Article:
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Developing iOS Apps Using Swift Tutorial | App Code for Sale | Preview

Developing iOS Apps Using Swift Tutorial - Part 4 – Adding Interactions | iOS Tutorial

How to see the name and price of any app clicked show up in a popup window.

Overview PAGE TOP

In parts 1, 2, and 3 we went over some basics of Swift, and set up a simple example project that creates a Table View and a puts some API results from iTunes inside of them. If you haven’t read that yet, check out Part 1, Part 2, and Part 3.

Make stuff happen! PAGE TOP

Okay, so first things first there’s one more thing we need to clean up. The Table View Cell thats being created in the delegate function cellForRowAtIndexPath is not the most efficient way to create cells. In Obj-C we always wanted to use dequeueReusableCellWithIdentifier in order to get a cell out of memory if one is available, rather than creating a new one every time a cell is rendered. This helps make scrolling fast, and keeps the memory usage down.


So, in our SearchResultsViewcontroller.swift file, we are going to replace the instantiation of the cell with the following:


let kCellIdentifier: String = "SearchResultCell"<br />var cell: UITableViewCell = tableView.dequeueReusableCellWithIdentifier(kCellIdentifier) as UITableViewCell<br />if cell == nil {<br />&nbsp; &nbsp;cell = UITableViewCell(style: UITableViewCellStyle.Subtitle, reuseIdentifier: kCellIdentifier)<br />}


What this is going to do is give us an already instantiated cell in the first line. The second line checks to see if there was actually a cell set, and if not (if it’s nil), then we instantiate one as we did before. For some reason or another this code crashes if we don’t also specify the cell as a prototype cell in our storyboard, and set it’s reuse identifier to SearchResultCell. So open up your storyboard and select the tableview, change the number of ‘prototype cells’ to 1, and then click in to the cell. In the attributes inspector change the type to “Subtitle” and type in the identifier as “SearchResultCell”.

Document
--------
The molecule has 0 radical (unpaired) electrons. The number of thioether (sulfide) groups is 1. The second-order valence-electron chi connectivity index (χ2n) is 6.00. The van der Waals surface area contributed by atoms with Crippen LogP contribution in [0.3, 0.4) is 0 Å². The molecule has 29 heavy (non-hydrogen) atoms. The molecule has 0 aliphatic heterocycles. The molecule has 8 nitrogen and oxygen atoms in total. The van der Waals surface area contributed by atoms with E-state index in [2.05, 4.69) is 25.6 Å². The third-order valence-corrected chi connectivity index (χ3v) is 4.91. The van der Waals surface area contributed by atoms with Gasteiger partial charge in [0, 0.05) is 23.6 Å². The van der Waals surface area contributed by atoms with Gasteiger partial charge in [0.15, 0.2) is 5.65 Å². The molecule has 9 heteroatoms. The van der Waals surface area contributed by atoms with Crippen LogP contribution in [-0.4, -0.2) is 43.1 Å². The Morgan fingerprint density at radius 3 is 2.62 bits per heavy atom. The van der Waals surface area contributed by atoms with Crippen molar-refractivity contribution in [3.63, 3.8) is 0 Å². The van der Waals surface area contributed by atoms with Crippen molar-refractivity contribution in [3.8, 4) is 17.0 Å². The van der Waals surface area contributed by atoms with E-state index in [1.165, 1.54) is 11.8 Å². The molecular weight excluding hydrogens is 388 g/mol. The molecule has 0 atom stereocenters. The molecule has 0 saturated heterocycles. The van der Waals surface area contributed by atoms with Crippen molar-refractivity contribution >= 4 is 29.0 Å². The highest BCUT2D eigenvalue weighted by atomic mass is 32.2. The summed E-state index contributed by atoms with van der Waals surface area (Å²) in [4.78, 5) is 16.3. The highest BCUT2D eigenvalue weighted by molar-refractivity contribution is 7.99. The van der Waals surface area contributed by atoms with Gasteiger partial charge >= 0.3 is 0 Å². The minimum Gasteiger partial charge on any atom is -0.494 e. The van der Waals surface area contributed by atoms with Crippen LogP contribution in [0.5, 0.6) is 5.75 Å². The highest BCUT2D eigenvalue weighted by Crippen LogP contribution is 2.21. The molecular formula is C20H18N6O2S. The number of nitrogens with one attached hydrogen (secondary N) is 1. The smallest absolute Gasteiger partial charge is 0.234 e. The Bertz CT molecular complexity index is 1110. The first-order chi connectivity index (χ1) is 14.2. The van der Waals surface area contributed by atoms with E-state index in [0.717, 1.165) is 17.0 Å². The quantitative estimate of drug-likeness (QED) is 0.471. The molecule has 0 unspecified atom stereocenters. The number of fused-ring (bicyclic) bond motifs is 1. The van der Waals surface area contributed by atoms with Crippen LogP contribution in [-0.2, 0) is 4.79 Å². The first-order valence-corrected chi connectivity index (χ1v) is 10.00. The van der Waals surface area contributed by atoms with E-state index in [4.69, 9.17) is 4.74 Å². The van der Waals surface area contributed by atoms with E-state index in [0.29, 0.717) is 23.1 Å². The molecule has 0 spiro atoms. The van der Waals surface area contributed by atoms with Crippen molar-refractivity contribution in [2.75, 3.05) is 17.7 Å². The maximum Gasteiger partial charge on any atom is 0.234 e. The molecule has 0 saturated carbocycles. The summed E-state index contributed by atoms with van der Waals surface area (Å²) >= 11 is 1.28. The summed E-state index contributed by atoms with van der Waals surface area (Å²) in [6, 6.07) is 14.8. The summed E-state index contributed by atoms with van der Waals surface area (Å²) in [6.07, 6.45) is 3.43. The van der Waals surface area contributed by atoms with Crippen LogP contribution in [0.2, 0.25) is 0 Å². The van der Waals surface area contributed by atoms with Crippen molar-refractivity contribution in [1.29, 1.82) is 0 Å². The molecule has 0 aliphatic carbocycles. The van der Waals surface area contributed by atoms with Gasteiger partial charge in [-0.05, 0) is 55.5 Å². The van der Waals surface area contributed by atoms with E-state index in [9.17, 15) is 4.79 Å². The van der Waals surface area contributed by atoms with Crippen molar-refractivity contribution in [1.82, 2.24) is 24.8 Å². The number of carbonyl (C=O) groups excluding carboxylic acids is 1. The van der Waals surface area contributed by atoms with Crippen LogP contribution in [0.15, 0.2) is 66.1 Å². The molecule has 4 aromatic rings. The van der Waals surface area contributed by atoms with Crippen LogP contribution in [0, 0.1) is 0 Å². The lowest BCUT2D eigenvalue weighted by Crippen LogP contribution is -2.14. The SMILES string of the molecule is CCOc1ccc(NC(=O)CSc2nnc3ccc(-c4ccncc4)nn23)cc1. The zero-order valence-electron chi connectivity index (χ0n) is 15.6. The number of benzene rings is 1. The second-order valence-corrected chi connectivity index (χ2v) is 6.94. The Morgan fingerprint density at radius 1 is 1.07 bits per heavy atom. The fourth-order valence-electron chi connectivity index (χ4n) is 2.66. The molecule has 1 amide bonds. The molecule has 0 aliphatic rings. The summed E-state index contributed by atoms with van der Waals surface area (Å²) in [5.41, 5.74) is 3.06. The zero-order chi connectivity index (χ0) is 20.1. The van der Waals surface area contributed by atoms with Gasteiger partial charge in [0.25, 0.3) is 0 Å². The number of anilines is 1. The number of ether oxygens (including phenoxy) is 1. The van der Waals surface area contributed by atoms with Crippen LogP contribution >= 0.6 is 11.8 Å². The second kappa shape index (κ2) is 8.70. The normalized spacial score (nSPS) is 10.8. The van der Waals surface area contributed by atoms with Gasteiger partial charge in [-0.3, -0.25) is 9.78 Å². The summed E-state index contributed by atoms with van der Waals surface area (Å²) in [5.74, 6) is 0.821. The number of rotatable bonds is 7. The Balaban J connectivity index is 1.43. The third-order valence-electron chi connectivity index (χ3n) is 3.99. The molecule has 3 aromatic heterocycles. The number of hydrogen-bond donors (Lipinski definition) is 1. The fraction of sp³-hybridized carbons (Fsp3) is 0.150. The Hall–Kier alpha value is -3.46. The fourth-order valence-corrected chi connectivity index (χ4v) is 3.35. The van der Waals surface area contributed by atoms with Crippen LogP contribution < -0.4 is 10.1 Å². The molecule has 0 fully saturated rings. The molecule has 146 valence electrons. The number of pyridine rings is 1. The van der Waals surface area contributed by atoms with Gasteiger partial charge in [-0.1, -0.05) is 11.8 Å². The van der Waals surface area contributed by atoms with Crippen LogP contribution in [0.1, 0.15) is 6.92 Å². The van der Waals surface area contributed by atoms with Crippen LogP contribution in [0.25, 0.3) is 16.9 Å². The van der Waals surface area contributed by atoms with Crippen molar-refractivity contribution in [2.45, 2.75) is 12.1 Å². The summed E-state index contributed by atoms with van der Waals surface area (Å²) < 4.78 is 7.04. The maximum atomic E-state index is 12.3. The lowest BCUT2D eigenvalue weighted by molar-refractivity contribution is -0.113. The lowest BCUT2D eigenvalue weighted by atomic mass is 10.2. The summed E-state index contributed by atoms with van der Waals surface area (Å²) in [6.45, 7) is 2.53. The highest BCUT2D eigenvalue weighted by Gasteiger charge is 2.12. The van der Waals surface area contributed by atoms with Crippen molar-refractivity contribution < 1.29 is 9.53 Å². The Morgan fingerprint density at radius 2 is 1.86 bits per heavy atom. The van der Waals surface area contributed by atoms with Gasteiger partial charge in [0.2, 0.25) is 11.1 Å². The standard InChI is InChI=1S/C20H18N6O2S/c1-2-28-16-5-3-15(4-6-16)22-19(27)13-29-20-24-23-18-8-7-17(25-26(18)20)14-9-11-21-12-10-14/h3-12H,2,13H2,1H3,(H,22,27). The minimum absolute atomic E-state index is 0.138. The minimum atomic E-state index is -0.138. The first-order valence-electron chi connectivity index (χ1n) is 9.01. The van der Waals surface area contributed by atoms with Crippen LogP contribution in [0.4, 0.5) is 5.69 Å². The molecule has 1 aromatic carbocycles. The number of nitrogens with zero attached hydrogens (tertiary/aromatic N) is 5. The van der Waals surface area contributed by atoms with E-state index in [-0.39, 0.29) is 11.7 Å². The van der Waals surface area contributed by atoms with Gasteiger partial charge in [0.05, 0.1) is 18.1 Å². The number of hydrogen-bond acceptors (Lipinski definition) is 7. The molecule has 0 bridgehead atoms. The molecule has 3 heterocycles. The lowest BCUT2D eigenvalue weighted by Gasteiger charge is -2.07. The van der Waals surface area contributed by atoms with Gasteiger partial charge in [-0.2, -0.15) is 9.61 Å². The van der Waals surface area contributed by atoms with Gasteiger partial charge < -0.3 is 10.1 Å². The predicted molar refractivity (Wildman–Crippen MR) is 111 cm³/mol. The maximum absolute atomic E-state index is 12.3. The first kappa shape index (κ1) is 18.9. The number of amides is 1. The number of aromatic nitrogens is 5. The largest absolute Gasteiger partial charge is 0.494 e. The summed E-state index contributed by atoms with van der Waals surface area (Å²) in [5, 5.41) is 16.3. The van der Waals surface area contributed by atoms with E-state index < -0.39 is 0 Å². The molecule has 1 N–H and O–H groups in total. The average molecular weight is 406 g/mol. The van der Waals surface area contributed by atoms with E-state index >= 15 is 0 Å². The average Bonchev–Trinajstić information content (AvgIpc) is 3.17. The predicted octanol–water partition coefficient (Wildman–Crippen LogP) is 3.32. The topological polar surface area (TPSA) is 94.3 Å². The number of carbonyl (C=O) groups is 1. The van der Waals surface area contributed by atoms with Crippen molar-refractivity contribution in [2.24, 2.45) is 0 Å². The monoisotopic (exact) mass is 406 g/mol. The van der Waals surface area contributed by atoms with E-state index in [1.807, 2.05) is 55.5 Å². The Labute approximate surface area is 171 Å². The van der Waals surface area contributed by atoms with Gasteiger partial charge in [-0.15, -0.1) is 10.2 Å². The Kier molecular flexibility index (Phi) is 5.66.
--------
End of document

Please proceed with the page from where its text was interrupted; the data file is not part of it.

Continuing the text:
Run the app, and once again we have the exact same result, except this time it’s actually memory efficient and uses best practices!

Making the cells ACTUALLY do something PAGE TOP


Okay, now we have one more delegate function that UITableView is going to call on our delegate class, SearchResultsViewController. This one will look like this:


func tableView(tableView: UITableView!, didSelectRowAtIndexPath indexPath: NSIndexPath!)


Whenever a cell is tapped, this function will run. So let’s grab out the iTunes data for the row that was clicked by accessing the index of the array set by indexPath.row, the integer id of the row clicked. And then let’s display the same info in a popup.


Add your didSelectRowAtIndexPath method like so:


func tableView(tableView: UITableView!, didSelectRowAtIndexPath indexPath: NSIndexPath!) {<br />&nbsp; &nbsp;// Get the row data for the selected row<br />&nbsp; &nbsp;var rowData: NSDictionary = self.tableData[indexPath.row] as NSDictionary


&nbsp; &nbsp;var name: String = rowData["trackName"] as String<br />&nbsp; &nbsp;var formattedPrice: String = rowData["formattedPrice"] as String


&nbsp; &nbsp;var alert: UIAlertView = UIAlertView()<br />&nbsp; &nbsp;alert.title = name<br />&nbsp; &nbsp;alert.message = formattedPrice<br />&nbsp; &nbsp;alert.addButtonWithTitle("Ok")<br />&nbsp; &nbsp;alert.show()<br />}


Here, we’re setting rowData to the value of whatever the array object at the selected index is to first get the information in to rowData. Then, we set the name and formattedPrice variables based on the rowData dictionary. Next, we instantiate an UIAlertView object, and set it’s title, message, and add a cancel button. Finally we show the alert with alert.show()


Give it a run and you should now be able to see the name and price of any app clicked show up in a popup window. Cool right?


The full code for Part 4 is available here.

Or as a zip file here: Download.

Part 5 focuses on speeding up our Table View.

Reference PAGE TOP

http://jamesonquave.com/blog/developing-ios-apps-using-swift-part-4-adding-interactions/

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